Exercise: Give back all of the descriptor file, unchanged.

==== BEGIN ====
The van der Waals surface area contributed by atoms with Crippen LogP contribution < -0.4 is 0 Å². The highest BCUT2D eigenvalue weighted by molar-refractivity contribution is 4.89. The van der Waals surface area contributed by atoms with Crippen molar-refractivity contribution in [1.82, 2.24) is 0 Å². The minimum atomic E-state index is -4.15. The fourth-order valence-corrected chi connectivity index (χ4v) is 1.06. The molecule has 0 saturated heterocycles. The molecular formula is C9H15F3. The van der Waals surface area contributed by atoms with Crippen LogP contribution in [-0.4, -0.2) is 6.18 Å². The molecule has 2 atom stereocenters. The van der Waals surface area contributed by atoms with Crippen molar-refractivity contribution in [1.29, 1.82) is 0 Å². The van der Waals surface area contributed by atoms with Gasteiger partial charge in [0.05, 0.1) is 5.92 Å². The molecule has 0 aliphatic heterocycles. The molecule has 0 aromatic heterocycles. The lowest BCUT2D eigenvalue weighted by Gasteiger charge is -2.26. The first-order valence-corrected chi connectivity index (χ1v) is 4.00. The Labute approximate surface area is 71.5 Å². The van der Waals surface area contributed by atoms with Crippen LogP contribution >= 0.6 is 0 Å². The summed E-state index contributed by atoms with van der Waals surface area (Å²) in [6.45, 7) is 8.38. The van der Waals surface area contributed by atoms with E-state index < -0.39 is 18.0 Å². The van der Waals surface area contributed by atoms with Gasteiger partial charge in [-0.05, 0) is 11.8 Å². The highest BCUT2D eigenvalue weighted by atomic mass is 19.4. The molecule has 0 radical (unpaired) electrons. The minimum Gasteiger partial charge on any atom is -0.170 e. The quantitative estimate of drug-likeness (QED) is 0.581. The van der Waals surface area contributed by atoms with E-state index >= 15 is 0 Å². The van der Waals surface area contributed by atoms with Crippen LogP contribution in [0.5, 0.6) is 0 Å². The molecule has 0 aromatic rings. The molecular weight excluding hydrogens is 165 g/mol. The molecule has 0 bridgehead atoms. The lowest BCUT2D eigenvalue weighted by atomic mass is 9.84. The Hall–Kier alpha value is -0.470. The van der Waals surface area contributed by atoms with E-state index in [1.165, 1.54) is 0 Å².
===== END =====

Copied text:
The van der Waals surface area contributed by atoms with Crippen LogP contribution < -0.4 is 0 Å². The highest BCUT2D eigenvalue weighted by molar-refractivity contribution is 4.89. The van der Waals surface area contributed by atoms with Crippen molar-refractivity contribution in [1.82, 2.24) is 0 Å². The minimum atomic E-state index is -4.15. The fourth-order valence-corrected chi connectivity index (χ4v) is 1.06. The molecule has 0 saturated heterocycles. The molecular formula is C9H15F3. The van der Waals surface area contributed by atoms with Crippen LogP contribution in [-0.4, -0.2) is 6.18 Å². The molecule has 2 atom stereocenters. The van der Waals surface area contributed by atoms with Crippen molar-refractivity contribution in [1.29, 1.82) is 0 Å². The van der Waals surface area contributed by atoms with Gasteiger partial charge in [0.05, 0.1) is 5.92 Å². The molecule has 0 aliphatic heterocycles. The molecule has 0 aromatic heterocycles. The lowest BCUT2D eigenvalue weighted by Gasteiger charge is -2.26. The first-order valence-corrected chi connectivity index (χ1v) is 4.00. The Labute approximate surface area is 71.5 Å². The van der Waals surface area contributed by atoms with Crippen LogP contribution >= 0.6 is 0 Å². The summed E-state index contributed by atoms with van der Waals surface area (Å²) in [6.45, 7) is 8.38. The van der Waals surface area contributed by atoms with E-state index < -0.39 is 18.0 Å². The van der Waals surface area contributed by atoms with Gasteiger partial charge in [-0.05, 0) is 11.8 Å². The highest BCUT2D eigenvalue weighted by atomic mass is 19.4. The molecule has 0 radical (unpaired) electrons. The minimum Gasteiger partial charge on any atom is -0.170 e. The quantitative estimate of drug-likeness (QED) is 0.581. The van der Waals surface area contributed by atoms with E-state index >= 15 is 0 Å². The van der Waals surface area contributed by atoms with Crippen LogP contribution in [0.5, 0.6) is 0 Å². The molecule has 0 aromatic rings. The molecular weight excluding hydrogens is 165 g/mol. The molecule has 0 bridgehead atoms. The lowest BCUT2D eigenvalue weighted by atomic mass is 9.84. The Hall–Kier alpha value is -0.470. The van der Waals surface area contributed by atoms with E-state index in [1.165, 1.54) is 0 Å².